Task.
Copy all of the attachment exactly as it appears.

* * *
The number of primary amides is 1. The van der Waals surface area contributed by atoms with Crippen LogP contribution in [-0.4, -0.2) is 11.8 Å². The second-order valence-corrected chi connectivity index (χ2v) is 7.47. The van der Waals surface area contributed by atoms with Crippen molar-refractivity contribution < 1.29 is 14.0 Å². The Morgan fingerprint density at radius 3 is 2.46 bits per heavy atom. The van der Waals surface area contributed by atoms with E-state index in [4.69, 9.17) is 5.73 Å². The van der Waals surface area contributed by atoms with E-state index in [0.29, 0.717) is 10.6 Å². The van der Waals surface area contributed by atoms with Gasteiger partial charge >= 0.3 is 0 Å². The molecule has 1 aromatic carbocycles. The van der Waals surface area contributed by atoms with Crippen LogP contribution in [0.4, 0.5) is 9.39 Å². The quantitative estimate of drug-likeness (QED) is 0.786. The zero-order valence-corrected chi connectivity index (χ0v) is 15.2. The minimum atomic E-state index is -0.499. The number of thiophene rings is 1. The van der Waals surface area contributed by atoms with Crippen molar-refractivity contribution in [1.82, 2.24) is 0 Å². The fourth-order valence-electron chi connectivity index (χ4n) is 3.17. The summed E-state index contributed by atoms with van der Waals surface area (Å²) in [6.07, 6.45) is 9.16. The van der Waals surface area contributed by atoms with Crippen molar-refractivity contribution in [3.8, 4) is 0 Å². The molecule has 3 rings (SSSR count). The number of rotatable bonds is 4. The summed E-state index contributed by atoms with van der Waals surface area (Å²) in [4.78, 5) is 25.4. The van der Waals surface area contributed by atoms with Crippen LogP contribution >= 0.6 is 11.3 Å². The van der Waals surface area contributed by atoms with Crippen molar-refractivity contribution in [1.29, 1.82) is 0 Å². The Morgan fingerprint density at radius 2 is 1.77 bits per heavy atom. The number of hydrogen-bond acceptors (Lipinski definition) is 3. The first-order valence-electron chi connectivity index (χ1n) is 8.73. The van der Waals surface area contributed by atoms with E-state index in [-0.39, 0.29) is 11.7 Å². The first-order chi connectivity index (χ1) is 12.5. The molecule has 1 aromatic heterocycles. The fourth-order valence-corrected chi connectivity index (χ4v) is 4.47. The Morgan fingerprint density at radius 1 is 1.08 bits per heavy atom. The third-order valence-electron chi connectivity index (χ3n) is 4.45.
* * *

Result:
The number of primary amides is 1. The van der Waals surface area contributed by atoms with Crippen LogP contribution in [-0.4, -0.2) is 11.8 Å². The second-order valence-corrected chi connectivity index (χ2v) is 7.47. The van der Waals surface area contributed by atoms with Crippen molar-refractivity contribution < 1.29 is 14.0 Å². The Morgan fingerprint density at radius 3 is 2.46 bits per heavy atom. The van der Waals surface area contributed by atoms with E-state index in [4.69, 9.17) is 5.73 Å². The van der Waals surface area contributed by atoms with E-state index in [0.29, 0.717) is 10.6 Å². The van der Waals surface area contributed by atoms with Gasteiger partial charge >= 0.3 is 0 Å². The molecule has 1 aromatic carbocycles. The van der Waals surface area contributed by atoms with Crippen LogP contribution in [0.4, 0.5) is 9.39 Å². The quantitative estimate of drug-likeness (QED) is 0.786. The zero-order valence-corrected chi connectivity index (χ0v) is 15.2. The minimum atomic E-state index is -0.499. The number of thiophene rings is 1. The van der Waals surface area contributed by atoms with Crippen molar-refractivity contribution in [1.82, 2.24) is 0 Å². The fourth-order valence-electron chi connectivity index (χ4n) is 3.17. The summed E-state index contributed by atoms with van der Waals surface area (Å²) in [6.07, 6.45) is 9.16. The van der Waals surface area contributed by atoms with Crippen molar-refractivity contribution in [3.8, 4) is 0 Å². The molecule has 3 rings (SSSR count). The number of rotatable bonds is 4. The summed E-state index contributed by atoms with van der Waals surface area (Å²) in [4.78, 5) is 25.4. The van der Waals surface area contributed by atoms with Crippen LogP contribution >= 0.6 is 11.3 Å². The van der Waals surface area contributed by atoms with Crippen molar-refractivity contribution in [1.29, 1.82) is 0 Å². The Morgan fingerprint density at radius 2 is 1.77 bits per heavy atom. The number of hydrogen-bond acceptors (Lipinski definition) is 3. The first-order valence-electron chi connectivity index (χ1n) is 8.73. The van der Waals surface area contributed by atoms with E-state index in [-0.39, 0.29) is 11.7 Å². The first-order chi connectivity index (χ1) is 12.5. The molecule has 1 aromatic heterocycles. The fourth-order valence-corrected chi connectivity index (χ4v) is 4.47. The Morgan fingerprint density at radius 1 is 1.08 bits per heavy atom. The third-order valence-electron chi connectivity index (χ3n) is 4.45.